Sunday, March 16, 2003

Stackhouse may test the market

Could reject guaranteed $14M for next season

Enquirer news services

Jerry Stackhouse has a $14 million decision to make by mid-June, and it sounds as though he's ready to give up that much guaranteed money in order to test the free agent market this summer.

It could be a risky move.

Stackhouse is hoping to get a six- or seven-year contract starting at a salary of at least $8 million, although there will be only a limited number of teams with enough salary cap space to accommodate his wishes.

In a crowded free agent market that will include Jason Kidd, Jermaine O'Neal, Brad Miller, Michael Olowokandi and Gilbert Arenas, there is a potential imbalance in supply vs. demand that could dry up the available dollars.

Stackhouse might still re-sign with Washington, but at a starting salary that might not be as high as he would have liked.

"That's always the case. That's part of the business and the chance you take," Stackhouse said. "But I pay someone (agent Jeff Schwartz) a nice chunk of money to try to decipher through that and give me advice. Hopefully he'll steer me in the right direction."

Stackhouse is averaging a team-leading 22.0 points for the Wizards, who entered the weekend in ninth place in the Eastern Conference - a half-game behind Milwaukee for the eighth and final playoff position.

OLYMPIC TALK: It seems Shaquille O'Neal will pass on a chance to represent the United States at the 2004 Olympics, but that's not stopping him from making personnel suggestions.

Amid reports Sacramento guard Mike Bibby and Utah forward Karl Malone would be the next to be named to the U.S. team, O'Neal ignored questions about Malone's proposal to pay NBA players for international competition but didn't pull any punches when it came to Bibby.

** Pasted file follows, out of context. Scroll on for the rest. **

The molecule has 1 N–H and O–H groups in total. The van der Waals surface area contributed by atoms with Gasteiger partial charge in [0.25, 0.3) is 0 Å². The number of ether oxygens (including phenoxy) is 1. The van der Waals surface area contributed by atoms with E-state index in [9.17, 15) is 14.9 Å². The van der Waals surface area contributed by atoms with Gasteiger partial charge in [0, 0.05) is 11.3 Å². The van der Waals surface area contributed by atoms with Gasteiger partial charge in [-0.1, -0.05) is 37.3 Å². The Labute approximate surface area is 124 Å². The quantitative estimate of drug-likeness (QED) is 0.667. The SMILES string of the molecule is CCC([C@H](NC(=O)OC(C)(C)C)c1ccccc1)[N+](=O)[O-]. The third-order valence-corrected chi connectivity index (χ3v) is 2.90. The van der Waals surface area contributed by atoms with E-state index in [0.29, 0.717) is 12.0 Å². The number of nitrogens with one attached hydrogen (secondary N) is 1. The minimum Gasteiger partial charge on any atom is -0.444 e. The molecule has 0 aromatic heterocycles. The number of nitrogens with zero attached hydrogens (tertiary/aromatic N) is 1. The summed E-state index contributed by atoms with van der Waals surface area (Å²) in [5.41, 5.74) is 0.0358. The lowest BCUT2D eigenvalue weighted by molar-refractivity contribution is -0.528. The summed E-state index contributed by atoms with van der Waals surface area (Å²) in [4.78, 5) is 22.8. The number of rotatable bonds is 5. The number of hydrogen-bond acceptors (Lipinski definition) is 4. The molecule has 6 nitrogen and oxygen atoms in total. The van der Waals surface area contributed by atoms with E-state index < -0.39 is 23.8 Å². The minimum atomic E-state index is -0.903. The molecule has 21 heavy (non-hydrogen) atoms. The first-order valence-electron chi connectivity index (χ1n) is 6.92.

"How the (heck) did Mike Bibby get on the team? . . . Any Cub Scout with Boy Scouts can do Boy-Scoutish things," O'Neal said, apparently changing his preferred nickname for the Kings from the "Queens" to the "Boy Scouts." "When he was in Vancouver, nobody knew about (him)."

O'Neal reiterated his intentions - at one point in passing, he said, "I'm not going" - but expressed major objections about the selections.

"Allen Iverson is not on the team; why not?" O'Neal said. "Allen Iverson should be on the team. (Coach) Larry Brown should have said, 'If he's not on the team, I'm not going.' "

CUBAN'S MUTT-ERINGS: Owner Mark Cuban of the Dallas Mavericks isn't happy with empty seats in arenas or low TV ratings. Both of those things help hold down revenues - and the lower the revenues are, the more luxury tax Cuban will have to pay.

On Wednesday, Cuban said the NBA still has a long way to go to get casual fans more interested.

"I look at the Westminster Dog Show pulling twice the ratings as Kings vs. Spurs and say, 'How can that be?' " Cuban said at a panel discussion at the World Congress of Sports, a gathering of media, marketing and sports business executives in New York.

"We can't market our way out of a paper bag," Cuban said. "We know more about the next 'Charlie's Angels' movie than any game of the NBA schedule."

BLANKING THE EAST: Thanks to Friday's win against the Raptors, Sacramento became just the fourth Western Conference team to win all its home games against East opponents in a season (not including the lockout-shortened 1998-99 season). The Spurs could join the Kings this season.

WIZARDS: The Wizards won't have Michael Jordan next season. But his retirement may not be the only departure Washington suffers.

Kwame Brown, the 2001 top draft pick, has not progressed as rapidly as the Wizards had hoped. He seems willing to accept a backup role instead of improving his game to a starter's level. Coach Doug Collins has been Brown's biggest supporter, pushing for the Wizards to draft him out of high school instead of trading the pick.

But that Brown-Collins relationship has deteriorated. If Jordan, as expected, returns to the Wizards' front office, expect him to explore opportunities to ship out Brown.

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